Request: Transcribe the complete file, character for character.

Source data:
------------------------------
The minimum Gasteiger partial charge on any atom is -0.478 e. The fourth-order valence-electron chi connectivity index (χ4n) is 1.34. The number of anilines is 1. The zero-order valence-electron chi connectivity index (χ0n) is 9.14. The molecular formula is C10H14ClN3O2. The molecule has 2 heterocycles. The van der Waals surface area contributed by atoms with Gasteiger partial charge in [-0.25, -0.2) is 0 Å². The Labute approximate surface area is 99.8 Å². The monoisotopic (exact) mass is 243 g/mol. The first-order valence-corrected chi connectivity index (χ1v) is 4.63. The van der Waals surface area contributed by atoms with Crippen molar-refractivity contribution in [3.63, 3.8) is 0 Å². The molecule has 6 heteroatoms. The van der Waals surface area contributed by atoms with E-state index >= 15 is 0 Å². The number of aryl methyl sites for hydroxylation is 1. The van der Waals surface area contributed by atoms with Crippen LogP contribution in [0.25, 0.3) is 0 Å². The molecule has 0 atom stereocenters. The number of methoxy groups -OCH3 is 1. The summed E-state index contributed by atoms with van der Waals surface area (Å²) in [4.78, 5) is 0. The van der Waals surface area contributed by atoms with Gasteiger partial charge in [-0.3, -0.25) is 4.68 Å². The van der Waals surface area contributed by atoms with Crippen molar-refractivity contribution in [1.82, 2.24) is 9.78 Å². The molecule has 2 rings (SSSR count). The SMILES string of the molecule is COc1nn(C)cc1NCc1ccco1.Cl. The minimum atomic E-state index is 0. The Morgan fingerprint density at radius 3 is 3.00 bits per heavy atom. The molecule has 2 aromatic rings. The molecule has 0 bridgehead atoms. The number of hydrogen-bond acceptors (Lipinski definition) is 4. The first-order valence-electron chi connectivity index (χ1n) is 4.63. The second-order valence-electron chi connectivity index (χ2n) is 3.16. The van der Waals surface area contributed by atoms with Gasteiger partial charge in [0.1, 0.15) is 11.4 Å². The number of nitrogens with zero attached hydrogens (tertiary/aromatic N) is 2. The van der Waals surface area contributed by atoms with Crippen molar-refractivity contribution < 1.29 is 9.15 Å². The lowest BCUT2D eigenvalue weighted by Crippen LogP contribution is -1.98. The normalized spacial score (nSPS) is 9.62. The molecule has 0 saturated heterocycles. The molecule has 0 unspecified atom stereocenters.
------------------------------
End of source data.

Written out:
The minimum Gasteiger partial charge on any atom is -0.478 e. The fourth-order valence-electron chi connectivity index (χ4n) is 1.34. The number of anilines is 1. The zero-order valence-electron chi connectivity index (χ0n) is 9.14. The molecular formula is C10H14ClN3O2. The molecule has 2 heterocycles. The van der Waals surface area contributed by atoms with Gasteiger partial charge in [-0.25, -0.2) is 0 Å². The Labute approximate surface area is 99.8 Å². The monoisotopic (exact) mass is 243 g/mol. The first-order valence-corrected chi connectivity index (χ1v) is 4.63. The van der Waals surface area contributed by atoms with Crippen molar-refractivity contribution in [3.63, 3.8) is 0 Å². The molecule has 6 heteroatoms. The van der Waals surface area contributed by atoms with E-state index >= 15 is 0 Å². The number of aryl methyl sites for hydroxylation is 1. The van der Waals surface area contributed by atoms with Crippen LogP contribution in [0.25, 0.3) is 0 Å². The molecule has 0 atom stereocenters. The number of methoxy groups -OCH3 is 1. The summed E-state index contributed by atoms with van der Waals surface area (Å²) in [4.78, 5) is 0. The van der Waals surface area contributed by atoms with Gasteiger partial charge in [-0.3, -0.25) is 4.68 Å². The van der Waals surface area contributed by atoms with Crippen molar-refractivity contribution in [1.82, 2.24) is 9.78 Å². The molecule has 2 rings (SSSR count). The SMILES string of the molecule is COc1nn(C)cc1NCc1ccco1.Cl. The minimum atomic E-state index is 0. The Morgan fingerprint density at radius 3 is 3.00 bits per heavy atom. The molecule has 2 aromatic rings. The molecule has 0 bridgehead atoms. The number of hydrogen-bond acceptors (Lipinski definition) is 4. The first-order valence-electron chi connectivity index (χ1n) is 4.63. The second-order valence-electron chi connectivity index (χ2n) is 3.16. The van der Waals surface area contributed by atoms with Gasteiger partial charge in [0.1, 0.15) is 11.4 Å². The number of nitrogens with zero attached hydrogens (tertiary/aromatic N) is 2. The van der Waals surface area contributed by atoms with Crippen molar-refractivity contribution < 1.29 is 9.15 Å². The lowest BCUT2D eigenvalue weighted by Crippen LogP contribution is -1.98. The normalized spacial score (nSPS) is 9.62. The molecule has 0 saturated heterocycles. The molecule has 0 unspecified atom stereocenters.